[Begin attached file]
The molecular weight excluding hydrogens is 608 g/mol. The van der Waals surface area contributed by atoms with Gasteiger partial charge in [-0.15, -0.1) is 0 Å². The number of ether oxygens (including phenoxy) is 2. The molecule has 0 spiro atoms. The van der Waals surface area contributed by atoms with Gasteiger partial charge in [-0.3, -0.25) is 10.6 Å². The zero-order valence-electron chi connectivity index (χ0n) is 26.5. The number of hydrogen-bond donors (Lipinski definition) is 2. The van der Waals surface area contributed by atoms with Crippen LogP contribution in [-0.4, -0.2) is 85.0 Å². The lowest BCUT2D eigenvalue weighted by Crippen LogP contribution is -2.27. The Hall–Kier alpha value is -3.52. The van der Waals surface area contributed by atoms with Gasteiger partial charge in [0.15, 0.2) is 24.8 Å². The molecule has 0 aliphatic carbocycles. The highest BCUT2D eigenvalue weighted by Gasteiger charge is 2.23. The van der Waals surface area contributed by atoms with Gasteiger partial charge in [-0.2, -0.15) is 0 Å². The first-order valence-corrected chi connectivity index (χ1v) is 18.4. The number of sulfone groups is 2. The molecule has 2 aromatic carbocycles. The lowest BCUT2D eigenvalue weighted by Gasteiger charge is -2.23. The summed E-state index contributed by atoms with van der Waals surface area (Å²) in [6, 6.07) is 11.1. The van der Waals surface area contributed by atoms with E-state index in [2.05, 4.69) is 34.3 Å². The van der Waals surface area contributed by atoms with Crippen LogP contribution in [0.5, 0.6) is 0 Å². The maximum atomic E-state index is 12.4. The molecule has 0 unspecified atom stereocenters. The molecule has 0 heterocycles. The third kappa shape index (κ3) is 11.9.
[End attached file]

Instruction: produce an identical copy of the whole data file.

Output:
The molecular weight excluding hydrogens is 608 g/mol. The van der Waals surface area contributed by atoms with Gasteiger partial charge in [-0.15, -0.1) is 0 Å². The number of ether oxygens (including phenoxy) is 2. The molecule has 0 spiro atoms. The van der Waals surface area contributed by atoms with Gasteiger partial charge in [-0.3, -0.25) is 10.6 Å². The zero-order valence-electron chi connectivity index (χ0n) is 26.5. The number of hydrogen-bond donors (Lipinski definition) is 2. The van der Waals surface area contributed by atoms with Crippen LogP contribution in [-0.4, -0.2) is 85.0 Å². The lowest BCUT2D eigenvalue weighted by Crippen LogP contribution is -2.27. The Hall–Kier alpha value is -3.52. The van der Waals surface area contributed by atoms with Gasteiger partial charge in [0.15, 0.2) is 24.8 Å². The molecule has 0 aliphatic carbocycles. The highest BCUT2D eigenvalue weighted by Gasteiger charge is 2.23. The van der Waals surface area contributed by atoms with Gasteiger partial charge in [-0.2, -0.15) is 0 Å². The first-order valence-corrected chi connectivity index (χ1v) is 18.4. The number of sulfone groups is 2. The molecule has 2 aromatic carbocycles. The lowest BCUT2D eigenvalue weighted by Gasteiger charge is -2.23. The summed E-state index contributed by atoms with van der Waals surface area (Å²) in [6, 6.07) is 11.1. The van der Waals surface area contributed by atoms with E-state index in [2.05, 4.69) is 34.3 Å². The van der Waals surface area contributed by atoms with Crippen LogP contribution in [0.5, 0.6) is 0 Å². The maximum atomic E-state index is 12.4. The molecule has 0 unspecified atom stereocenters. The molecule has 0 heterocycles. The third kappa shape index (κ3) is 11.9.